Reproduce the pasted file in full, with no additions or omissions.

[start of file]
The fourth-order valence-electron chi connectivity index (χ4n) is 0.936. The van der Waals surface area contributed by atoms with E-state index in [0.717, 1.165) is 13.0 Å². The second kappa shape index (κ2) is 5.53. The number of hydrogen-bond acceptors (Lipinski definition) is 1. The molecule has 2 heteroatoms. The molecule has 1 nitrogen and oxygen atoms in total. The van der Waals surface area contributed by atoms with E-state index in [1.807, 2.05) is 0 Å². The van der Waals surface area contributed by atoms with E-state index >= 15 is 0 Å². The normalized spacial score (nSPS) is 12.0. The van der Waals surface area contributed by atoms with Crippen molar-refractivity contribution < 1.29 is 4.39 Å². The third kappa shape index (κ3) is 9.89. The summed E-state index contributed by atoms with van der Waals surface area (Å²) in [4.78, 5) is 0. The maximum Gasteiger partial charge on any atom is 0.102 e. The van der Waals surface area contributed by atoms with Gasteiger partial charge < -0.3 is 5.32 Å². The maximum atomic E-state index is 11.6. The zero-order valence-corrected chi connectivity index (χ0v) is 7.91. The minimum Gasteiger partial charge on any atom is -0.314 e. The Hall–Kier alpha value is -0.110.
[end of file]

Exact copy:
The fourth-order valence-electron chi connectivity index (χ4n) is 0.936. The van der Waals surface area contributed by atoms with E-state index in [0.717, 1.165) is 13.0 Å². The second kappa shape index (κ2) is 5.53. The number of hydrogen-bond acceptors (Lipinski definition) is 1. The molecule has 2 heteroatoms. The molecule has 1 nitrogen and oxygen atoms in total. The van der Waals surface area contributed by atoms with E-state index in [1.807, 2.05) is 0 Å². The van der Waals surface area contributed by atoms with E-state index >= 15 is 0 Å². The normalized spacial score (nSPS) is 12.0. The van der Waals surface area contributed by atoms with Crippen molar-refractivity contribution < 1.29 is 4.39 Å². The third kappa shape index (κ3) is 9.89. The summed E-state index contributed by atoms with van der Waals surface area (Å²) in [4.78, 5) is 0. The maximum Gasteiger partial charge on any atom is 0.102 e. The van der Waals surface area contributed by atoms with Gasteiger partial charge < -0.3 is 5.32 Å². The maximum atomic E-state index is 11.6. The zero-order valence-corrected chi connectivity index (χ0v) is 7.91. The minimum Gasteiger partial charge on any atom is -0.314 e. The Hall–Kier alpha value is -0.110.